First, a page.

There are some great stadiums and arenas around the country. Madison Square Garden, Fenway Park and Lambeau Field come to mind. But how many of us have ever shot a three-pointer, hit a home run or scored a touchdown there?
But there is a stadium where you can literally walk in the footsteps of the greats, where you can hit nothing but net, send one over the Green Monster and do the Lambeau Leap.
That place is the Players Stadium course at TPC Sawgrass in Ponte Vedra Beach, Florida. Initiated after last year’s Players Championship, the Tour Player Experience is the closest you’re ever going to get to being a tour pro. George Plimpton would wholeheartedly approve.
But be forewarned: This is no easy walk down memory lane. The course is just as difficult as it looks on television, testing every aspect of your game. You may end up on your knees crying like a baby, and that’s just after the front nine. But it’s the most fun you’ll have being tortured on the golf course.
Upon check-in outside the 77,000-square-foot Mediterranean Revival-style clubhouse, I receive an engraved money clip and engraved leather “brag tag” with a beautiful tiled photo of the 17th hole, perhaps the most famous par 3 in the world. Even non-golfers come from all over just to see the island green. Great, just what I need: a constant reminder of the hole that will define my whole round, regardless of what I do on the other 17.
I’m then led into the inner sanctum of the players’ locker room, distinguished by high-beamed ceilings, dark-wood lockers and plaid carpeting, that is off-limits to everyone else. The friendliest of locker room attendants, Hugh Eubank, shows me to my locker, No. 112, which was used by 2007 winner Phil Mickelson. My name is engraved above his on the plate. I haven’t seen my name etched on so many objects since my wedding. I do a quick check for any loose change or notes from Butch Harmon on how to improve my driver accuracy, but it’s completely empty.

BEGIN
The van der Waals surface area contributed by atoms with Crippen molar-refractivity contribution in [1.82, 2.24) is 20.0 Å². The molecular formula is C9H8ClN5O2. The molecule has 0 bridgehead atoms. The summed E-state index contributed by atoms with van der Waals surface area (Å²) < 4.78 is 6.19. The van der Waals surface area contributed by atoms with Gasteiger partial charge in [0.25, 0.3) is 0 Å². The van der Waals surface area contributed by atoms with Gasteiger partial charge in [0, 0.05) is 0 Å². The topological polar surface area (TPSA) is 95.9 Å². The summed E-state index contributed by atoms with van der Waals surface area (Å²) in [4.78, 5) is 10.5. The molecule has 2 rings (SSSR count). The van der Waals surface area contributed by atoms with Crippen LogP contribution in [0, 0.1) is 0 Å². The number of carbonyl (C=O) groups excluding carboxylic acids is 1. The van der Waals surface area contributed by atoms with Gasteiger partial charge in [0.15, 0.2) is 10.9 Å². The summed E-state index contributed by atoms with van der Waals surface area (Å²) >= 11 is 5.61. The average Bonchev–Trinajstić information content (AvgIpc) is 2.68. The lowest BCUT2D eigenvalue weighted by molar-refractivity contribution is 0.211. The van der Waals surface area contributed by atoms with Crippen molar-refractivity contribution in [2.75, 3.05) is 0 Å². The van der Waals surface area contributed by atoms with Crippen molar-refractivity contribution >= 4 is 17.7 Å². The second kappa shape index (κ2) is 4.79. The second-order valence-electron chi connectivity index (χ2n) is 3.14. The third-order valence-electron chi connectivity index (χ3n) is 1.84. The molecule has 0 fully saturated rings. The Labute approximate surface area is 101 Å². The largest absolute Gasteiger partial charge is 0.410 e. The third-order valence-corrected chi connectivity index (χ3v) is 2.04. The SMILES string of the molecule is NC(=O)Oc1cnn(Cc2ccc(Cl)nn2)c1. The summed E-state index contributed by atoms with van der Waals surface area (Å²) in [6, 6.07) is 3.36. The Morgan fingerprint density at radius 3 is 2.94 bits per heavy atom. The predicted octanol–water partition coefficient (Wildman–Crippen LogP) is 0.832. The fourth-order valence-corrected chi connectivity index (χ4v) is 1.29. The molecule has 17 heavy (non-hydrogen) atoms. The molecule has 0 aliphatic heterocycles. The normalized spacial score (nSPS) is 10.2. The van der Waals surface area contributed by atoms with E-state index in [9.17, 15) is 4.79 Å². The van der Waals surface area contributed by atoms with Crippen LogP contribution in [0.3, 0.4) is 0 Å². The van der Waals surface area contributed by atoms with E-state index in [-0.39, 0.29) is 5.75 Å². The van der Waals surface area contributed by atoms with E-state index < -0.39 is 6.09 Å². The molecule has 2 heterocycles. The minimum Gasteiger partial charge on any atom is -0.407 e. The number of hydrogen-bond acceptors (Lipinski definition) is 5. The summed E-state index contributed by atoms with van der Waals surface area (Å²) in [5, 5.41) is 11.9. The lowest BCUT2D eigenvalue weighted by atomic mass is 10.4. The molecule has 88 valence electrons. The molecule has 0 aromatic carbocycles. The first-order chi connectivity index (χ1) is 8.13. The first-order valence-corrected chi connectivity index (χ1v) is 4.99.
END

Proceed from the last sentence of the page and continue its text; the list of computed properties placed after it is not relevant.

Tunnel of Champions
After a change of shoes, I take a quick tour of the Champions locker room and “the players’ lair,” a lounge with a billiards table, tall leather chairs, card tables and a couple of flat screens that local residents Vijay Singh and Jim Furyk like to frequent. But there’s little time to relax. Hugh leads me out the back door, down the stairs and through the “Tunnel of Champions,” a ground-level passage lined with black-and-white photos of past winners.
This is the same route players take to the course—even when it’s not tournament week, it seems. I pass former player Mark Carnevale, who is returning from a practice session. On the wall just before exiting the tunnel is an inscription: “Through this tunnel pass the greatest golfers in the world competing for the right to be called THE PLAYERS Champion.”
No reporters or fans asking for autographs are waiting as I emerge from the tunnel into the bright Florida sun. However, my caddie, Andrew Sobolewski, greets me, wearing an Augusta-like jumpsuit with my name Velcroed across the back.
He leads me to a spot on the range that also is designated with my name—a service never accorded me when I used to go to the crowded range at Rancho Park in Los Angeles. An instructor from the Tour Academy drops by during my warm-up session to help me with my swing. Taking a lesson is probably not the best idea before heading out on one of the most difficult courses in the world, but as an inveterate tinkerer, I can’t resist hearing what he has to say about my takeaway.
Armed with an official Players yardage guide, I’m ready to go. Although I have never played the course, I feel very familiar with it because I have seen it so often on television. After the Masters, the Players is probably my favorite tournament because of the familiarity and back-nine drama.
Clearly, that was former PGA Tour commissioner Deane Beman’s goal when he set out in the mid ’70s to make the Players a fifth major. After he failed to purchase Sawgrass Country Club, located across Highway A1A and host of the tournament from 1977 to 1981, brothers Jerome and Paul Fletcher sold him 415 acres of swamp filled with alligators, poisonous snakes and wild boar for $1. They shared his vision of a first-rate, fan-friendly course for the tour’s showcase event the public could also play.
Beman liked what Pete Dye created at Harbour Town Golf Links in Hilton Head Island, South Carolina, and hired him to design a balanced course that wouldn’t favor any style of play. It was also one of the first courses built with spectators in mind, not an easy task given that the land had an elevation of just 18 inches. But Dye used the muck dug from creating a number of lakes to build the stadium mounding and course contours. In fact, he did so much digging that the intended height of the mounds tripled in size to 30–40 feet.